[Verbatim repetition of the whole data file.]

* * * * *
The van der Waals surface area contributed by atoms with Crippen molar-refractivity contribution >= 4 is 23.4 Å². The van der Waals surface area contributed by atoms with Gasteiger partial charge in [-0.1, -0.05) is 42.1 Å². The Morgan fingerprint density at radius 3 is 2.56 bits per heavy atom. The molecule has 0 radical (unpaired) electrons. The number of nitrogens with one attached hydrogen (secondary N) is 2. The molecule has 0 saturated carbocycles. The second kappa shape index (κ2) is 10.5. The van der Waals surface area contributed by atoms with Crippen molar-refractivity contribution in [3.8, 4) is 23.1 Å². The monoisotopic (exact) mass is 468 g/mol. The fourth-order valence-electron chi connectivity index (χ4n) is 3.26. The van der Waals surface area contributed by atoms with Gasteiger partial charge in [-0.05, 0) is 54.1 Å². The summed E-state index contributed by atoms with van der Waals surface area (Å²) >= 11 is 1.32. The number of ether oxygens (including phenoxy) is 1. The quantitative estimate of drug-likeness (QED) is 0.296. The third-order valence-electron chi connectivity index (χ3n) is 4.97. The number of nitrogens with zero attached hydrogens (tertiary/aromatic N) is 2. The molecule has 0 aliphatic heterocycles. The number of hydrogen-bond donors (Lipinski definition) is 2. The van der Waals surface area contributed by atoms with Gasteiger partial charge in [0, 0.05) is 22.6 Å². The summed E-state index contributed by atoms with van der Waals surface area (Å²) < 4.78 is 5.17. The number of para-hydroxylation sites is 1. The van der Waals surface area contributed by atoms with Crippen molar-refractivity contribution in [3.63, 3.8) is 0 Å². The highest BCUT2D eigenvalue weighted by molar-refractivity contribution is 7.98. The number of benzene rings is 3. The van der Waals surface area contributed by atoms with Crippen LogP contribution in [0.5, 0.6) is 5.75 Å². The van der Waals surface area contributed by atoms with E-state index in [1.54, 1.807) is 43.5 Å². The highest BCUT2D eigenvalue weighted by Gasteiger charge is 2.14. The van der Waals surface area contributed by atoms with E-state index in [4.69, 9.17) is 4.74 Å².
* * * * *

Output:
The van der Waals surface area contributed by atoms with Crippen molar-refractivity contribution >= 4 is 23.4 Å². The van der Waals surface area contributed by atoms with Gasteiger partial charge in [-0.1, -0.05) is 42.1 Å². The Morgan fingerprint density at radius 3 is 2.56 bits per heavy atom. The molecule has 0 radical (unpaired) electrons. The number of nitrogens with one attached hydrogen (secondary N) is 2. The molecule has 0 saturated carbocycles. The second kappa shape index (κ2) is 10.5. The van der Waals surface area contributed by atoms with Crippen molar-refractivity contribution in [3.8, 4) is 23.1 Å². The monoisotopic (exact) mass is 468 g/mol. The fourth-order valence-electron chi connectivity index (χ4n) is 3.26. The van der Waals surface area contributed by atoms with Gasteiger partial charge in [-0.05, 0) is 54.1 Å². The summed E-state index contributed by atoms with van der Waals surface area (Å²) >= 11 is 1.32. The number of ether oxygens (including phenoxy) is 1. The quantitative estimate of drug-likeness (QED) is 0.296. The third-order valence-electron chi connectivity index (χ3n) is 4.97. The number of nitrogens with zero attached hydrogens (tertiary/aromatic N) is 2. The molecule has 0 aliphatic heterocycles. The number of hydrogen-bond donors (Lipinski definition) is 2. The van der Waals surface area contributed by atoms with Gasteiger partial charge in [0, 0.05) is 22.6 Å². The summed E-state index contributed by atoms with van der Waals surface area (Å²) < 4.78 is 5.17. The number of para-hydroxylation sites is 1. The van der Waals surface area contributed by atoms with Crippen molar-refractivity contribution in [3.63, 3.8) is 0 Å². The highest BCUT2D eigenvalue weighted by molar-refractivity contribution is 7.98. The number of benzene rings is 3. The van der Waals surface area contributed by atoms with Crippen LogP contribution in [0.5, 0.6) is 5.75 Å². The van der Waals surface area contributed by atoms with E-state index in [1.54, 1.807) is 43.5 Å². The highest BCUT2D eigenvalue weighted by Gasteiger charge is 2.14. The van der Waals surface area contributed by atoms with E-state index in [4.69, 9.17) is 4.74 Å².